State Senate Endorses Teaching of Gays’ Historical Achievements

Times Staff Writer

Saying more role models could help reduce the social estrangement and high suicide rates of gay and lesbian students, the state Senate voted Thursday to require that the historical contributions of homosexuals in the United States be taught in California schools.

Apparently the first of its kind nationwide, the measure passed with no Republican support. It must also be approved by the Assembly and Gov. Arnold Schwarzenegger, who has taken no position on it. California’s Legislature last year became the first to authorize gay marriage, but Schwarzenegger vetoed the measure.

If passed, the textbook bill could have national implications. California is a huge portion of the textbook market, where it often sets trends, and many publishers put out a specific edition for the state that others can also use.

Textbooks meeting the bill’s requirements would not be incorporated into California classrooms until 2012. Social science courses would then include “an age-appropriate study” of the “role and contributions” that lesbian, gay, bisexual and transgender people have made to the “economic political and social development” of California and the United States.


Schools are already required to teach the historical and social roles of blacks, women, Native Americans, Latinos, Asians and other ethnic groups.

“Even though we passed an anti-harassment bill seven years ago, it’s still pretty obvious that there’s a hostile environment for kids who are gay or lesbian -- or even thought to be gay or lesbian,” said Sen. Sheila Kuehl (D-Santa Monica), the bill’s author and one of six openly gay legislators. “Part of that stems from the fact that nobody reads about any positive examples.”

Social conservatives responded harshly to the Senate’s action.

“Happy Mothers Day, California,” said a statement issued by Randy Thomasson, president of Campaign for Children and Families, a Sacramento group. “By passing SB 1437, Democrat politicians have declared war on mothers and fathers and their children.”


The bill passed the Senate 22 to 15, with all 14 Republicans opposed. Democrat Dean Florez of Shafter voted against the bill, and two of his colleagues, Michael Machado of Linden and Denise Ducheny of San Diego, abstained, which effectively count as “no” votes.

Sen. Bill Morrow (R-Oceanside) called the bill “dangerous” and “insidious” because it lumps sexual orientation -- something he said was a “cultural or behavioral lifestyle” -- together with race and sex, which are biological. He also said there was no reason for a textbook to point out historical figures’ sexual orientation when “their contribution to history has nothing to do with their sexual proclivities.”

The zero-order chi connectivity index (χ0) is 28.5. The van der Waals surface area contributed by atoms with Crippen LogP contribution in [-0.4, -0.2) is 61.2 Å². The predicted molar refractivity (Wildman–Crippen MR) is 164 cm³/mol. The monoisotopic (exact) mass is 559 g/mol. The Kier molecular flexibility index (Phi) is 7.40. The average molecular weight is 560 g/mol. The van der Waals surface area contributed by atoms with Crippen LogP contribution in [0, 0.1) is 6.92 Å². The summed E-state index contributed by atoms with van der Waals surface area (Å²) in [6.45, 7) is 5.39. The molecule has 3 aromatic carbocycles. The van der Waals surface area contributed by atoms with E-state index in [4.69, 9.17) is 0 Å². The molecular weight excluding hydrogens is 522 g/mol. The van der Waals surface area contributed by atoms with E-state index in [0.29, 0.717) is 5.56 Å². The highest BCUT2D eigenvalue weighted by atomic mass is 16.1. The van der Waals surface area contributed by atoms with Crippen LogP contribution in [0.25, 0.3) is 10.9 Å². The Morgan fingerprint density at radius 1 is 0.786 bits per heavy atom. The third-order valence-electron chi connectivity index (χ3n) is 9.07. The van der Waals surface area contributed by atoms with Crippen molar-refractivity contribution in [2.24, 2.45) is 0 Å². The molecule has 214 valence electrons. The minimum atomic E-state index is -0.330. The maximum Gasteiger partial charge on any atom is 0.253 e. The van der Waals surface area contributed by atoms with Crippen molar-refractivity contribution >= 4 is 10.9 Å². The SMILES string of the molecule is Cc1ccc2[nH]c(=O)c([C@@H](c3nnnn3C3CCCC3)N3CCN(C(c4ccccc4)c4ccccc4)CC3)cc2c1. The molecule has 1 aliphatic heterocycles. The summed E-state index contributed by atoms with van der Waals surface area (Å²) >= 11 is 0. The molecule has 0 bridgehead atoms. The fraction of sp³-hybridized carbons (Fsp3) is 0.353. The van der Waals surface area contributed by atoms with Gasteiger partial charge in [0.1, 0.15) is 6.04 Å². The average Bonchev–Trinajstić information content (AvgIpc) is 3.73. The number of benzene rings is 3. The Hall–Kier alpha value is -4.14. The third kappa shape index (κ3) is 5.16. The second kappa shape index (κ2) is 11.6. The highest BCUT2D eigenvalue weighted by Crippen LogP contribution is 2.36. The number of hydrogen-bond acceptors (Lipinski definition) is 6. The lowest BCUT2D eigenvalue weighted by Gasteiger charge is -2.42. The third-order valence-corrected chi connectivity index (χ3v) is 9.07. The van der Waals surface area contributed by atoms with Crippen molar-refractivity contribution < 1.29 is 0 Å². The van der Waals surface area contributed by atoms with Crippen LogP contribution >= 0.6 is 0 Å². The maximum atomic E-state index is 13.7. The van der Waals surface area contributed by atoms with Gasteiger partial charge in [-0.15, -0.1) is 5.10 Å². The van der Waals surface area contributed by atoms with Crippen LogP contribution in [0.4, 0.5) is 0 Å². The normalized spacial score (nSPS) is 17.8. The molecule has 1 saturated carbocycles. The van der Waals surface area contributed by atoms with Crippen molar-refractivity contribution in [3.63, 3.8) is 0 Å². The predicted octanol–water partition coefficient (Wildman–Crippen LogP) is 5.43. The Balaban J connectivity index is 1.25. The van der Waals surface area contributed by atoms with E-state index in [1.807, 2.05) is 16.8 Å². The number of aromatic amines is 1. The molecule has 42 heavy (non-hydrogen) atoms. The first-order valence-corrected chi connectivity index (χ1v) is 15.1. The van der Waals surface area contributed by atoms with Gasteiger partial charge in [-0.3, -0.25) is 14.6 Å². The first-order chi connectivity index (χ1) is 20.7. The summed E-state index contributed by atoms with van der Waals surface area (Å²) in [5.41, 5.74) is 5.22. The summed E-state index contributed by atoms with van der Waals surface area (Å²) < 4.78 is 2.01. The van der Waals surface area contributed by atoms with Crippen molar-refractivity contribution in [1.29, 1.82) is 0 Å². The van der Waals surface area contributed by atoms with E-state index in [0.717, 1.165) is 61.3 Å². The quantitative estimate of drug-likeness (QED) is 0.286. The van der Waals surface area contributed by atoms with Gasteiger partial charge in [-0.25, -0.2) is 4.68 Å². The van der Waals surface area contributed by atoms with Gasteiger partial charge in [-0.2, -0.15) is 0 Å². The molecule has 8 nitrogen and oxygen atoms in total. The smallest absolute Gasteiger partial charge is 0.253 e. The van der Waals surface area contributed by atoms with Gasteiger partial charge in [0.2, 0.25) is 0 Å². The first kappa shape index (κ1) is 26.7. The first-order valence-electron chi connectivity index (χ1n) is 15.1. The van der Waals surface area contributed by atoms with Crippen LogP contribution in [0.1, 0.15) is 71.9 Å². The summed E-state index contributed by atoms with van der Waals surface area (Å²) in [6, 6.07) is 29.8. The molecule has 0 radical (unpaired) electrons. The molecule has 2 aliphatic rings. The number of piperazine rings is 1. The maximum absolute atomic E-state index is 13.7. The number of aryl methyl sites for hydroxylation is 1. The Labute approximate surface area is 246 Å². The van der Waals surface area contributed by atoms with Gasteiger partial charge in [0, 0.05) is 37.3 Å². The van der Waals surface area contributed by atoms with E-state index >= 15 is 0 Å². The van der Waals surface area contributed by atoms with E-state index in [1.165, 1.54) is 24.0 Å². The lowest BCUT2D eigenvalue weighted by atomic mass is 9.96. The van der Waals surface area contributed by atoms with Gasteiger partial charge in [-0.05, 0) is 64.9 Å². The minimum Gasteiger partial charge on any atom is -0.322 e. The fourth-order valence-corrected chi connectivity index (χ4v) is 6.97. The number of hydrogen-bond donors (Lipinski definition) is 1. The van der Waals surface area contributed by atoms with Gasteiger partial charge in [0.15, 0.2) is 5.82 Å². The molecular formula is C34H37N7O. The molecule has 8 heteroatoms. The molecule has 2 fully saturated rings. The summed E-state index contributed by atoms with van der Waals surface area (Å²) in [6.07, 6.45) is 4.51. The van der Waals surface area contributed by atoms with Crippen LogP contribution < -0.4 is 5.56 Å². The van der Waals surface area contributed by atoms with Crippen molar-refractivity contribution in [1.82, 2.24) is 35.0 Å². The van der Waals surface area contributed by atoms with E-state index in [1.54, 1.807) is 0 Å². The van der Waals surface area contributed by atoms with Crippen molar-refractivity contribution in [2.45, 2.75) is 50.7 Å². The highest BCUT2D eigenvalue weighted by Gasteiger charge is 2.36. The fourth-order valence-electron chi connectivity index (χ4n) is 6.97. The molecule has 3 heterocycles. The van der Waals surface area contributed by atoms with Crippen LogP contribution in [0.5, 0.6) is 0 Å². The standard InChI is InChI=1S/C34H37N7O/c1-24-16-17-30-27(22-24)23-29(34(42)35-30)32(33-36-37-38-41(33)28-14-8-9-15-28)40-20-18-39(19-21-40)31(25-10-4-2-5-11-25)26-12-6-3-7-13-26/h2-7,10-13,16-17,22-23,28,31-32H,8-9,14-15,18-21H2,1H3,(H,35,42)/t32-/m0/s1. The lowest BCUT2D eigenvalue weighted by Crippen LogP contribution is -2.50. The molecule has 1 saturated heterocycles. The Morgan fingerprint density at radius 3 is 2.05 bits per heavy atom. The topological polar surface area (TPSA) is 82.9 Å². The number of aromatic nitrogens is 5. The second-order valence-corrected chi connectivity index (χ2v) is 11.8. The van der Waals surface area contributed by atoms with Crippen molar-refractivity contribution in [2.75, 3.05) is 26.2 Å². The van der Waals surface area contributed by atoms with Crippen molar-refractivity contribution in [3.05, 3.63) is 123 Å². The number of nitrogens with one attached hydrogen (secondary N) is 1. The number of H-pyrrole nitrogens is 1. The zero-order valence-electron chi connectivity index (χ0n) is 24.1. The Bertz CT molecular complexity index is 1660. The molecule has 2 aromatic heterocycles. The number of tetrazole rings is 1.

Kuehl’s bill would make the state Board of Education responsible for integrating the subject into curricula. The legislation does not specify what should be included or at what grade level the new material should be taught.

Advocates said subjects might include the 1978 assassination of San Francisco Supervisor Harvey Milk. Geoffrey Kors, executive director of the gay-rights group Equality California, said textbooks might also specify the sexual orientation of well-known Americans such as writer Langston Hughes.


Kors said that when the state Board of Education approved the latest social science curriculum in 2003, his group asked unsuccessfully for gay issues to be included.

“If you’re teaching social movements in schools, and you talk about the United Farm Workers and Cesar Chavez, and you talk about the civil rights movement and Martin Luther King, and you talk about the women’s suffrage movement, to leave out the gay rights movement seems glaring,” Kors said.

The state Board of Education reevaluates the social studies curriculum every six years. The next review is in 2009, and it takes three years for new books to reach classrooms.

The state board has no position on the Kuehl bill, said Roger Magyar, the board’s executive director.


“Until it actually is signed by the governor, from our standpoint it’s not law,” he said. “We find ourselves invested in enough controversy that we don’t have to go out and find more.”

Schwarzenegger aides had no comment.

Gay rights groups say homosexual students are two to three times as likely to attempt suicide as their peers, based on studies conducted by academics and state governments. However, most of those studies are at least a decade old.

A national survey conducted last year by the Gay, Lesbian and Straight Education Network in New York reported that 75% of homosexual students overheard derogatory remarks often at school, and 38% said they were physically harassed because of their sexual orientation.


The bill’s fate in the California Assembly is not clear. Because of its strong contingent of moderate Democrats, it traditionally has been more reluctant than the Legislature’s upper house to pass very liberal legislation.

But Kuehl noted: “If gay marriage could pass in the Assembly, this is nothing.”